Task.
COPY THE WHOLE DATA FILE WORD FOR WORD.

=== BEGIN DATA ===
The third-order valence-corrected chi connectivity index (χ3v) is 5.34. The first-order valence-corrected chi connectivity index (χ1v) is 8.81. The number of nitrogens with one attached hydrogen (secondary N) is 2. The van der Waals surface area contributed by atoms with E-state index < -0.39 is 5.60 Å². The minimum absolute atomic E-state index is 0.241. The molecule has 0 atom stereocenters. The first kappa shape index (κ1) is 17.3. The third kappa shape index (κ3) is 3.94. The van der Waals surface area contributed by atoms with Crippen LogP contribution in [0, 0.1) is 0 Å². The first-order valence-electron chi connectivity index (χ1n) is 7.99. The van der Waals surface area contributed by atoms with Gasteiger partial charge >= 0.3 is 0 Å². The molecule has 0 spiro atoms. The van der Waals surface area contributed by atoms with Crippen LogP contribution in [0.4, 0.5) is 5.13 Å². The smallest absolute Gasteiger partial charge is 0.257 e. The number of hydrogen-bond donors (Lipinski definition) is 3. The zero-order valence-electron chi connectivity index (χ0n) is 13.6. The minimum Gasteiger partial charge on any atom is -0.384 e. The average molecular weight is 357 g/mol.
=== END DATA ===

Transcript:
The third-order valence-corrected chi connectivity index (χ3v) is 5.34. The first-order valence-corrected chi connectivity index (χ1v) is 8.81. The number of nitrogens with one attached hydrogen (secondary N) is 2. The van der Waals surface area contributed by atoms with E-state index < -0.39 is 5.60 Å². The minimum absolute atomic E-state index is 0.241. The molecule has 0 atom stereocenters. The first kappa shape index (κ1) is 17.3. The third kappa shape index (κ3) is 3.94. The van der Waals surface area contributed by atoms with Crippen LogP contribution in [0, 0.1) is 0 Å². The first-order valence-electron chi connectivity index (χ1n) is 7.99. The van der Waals surface area contributed by atoms with Gasteiger partial charge >= 0.3 is 0 Å². The molecule has 0 spiro atoms. The van der Waals surface area contributed by atoms with Crippen LogP contribution in [0.4, 0.5) is 5.13 Å². The smallest absolute Gasteiger partial charge is 0.257 e. The number of hydrogen-bond donors (Lipinski definition) is 3. The zero-order valence-electron chi connectivity index (χ0n) is 13.6. The minimum Gasteiger partial charge on any atom is -0.384 e. The average molecular weight is 357 g/mol.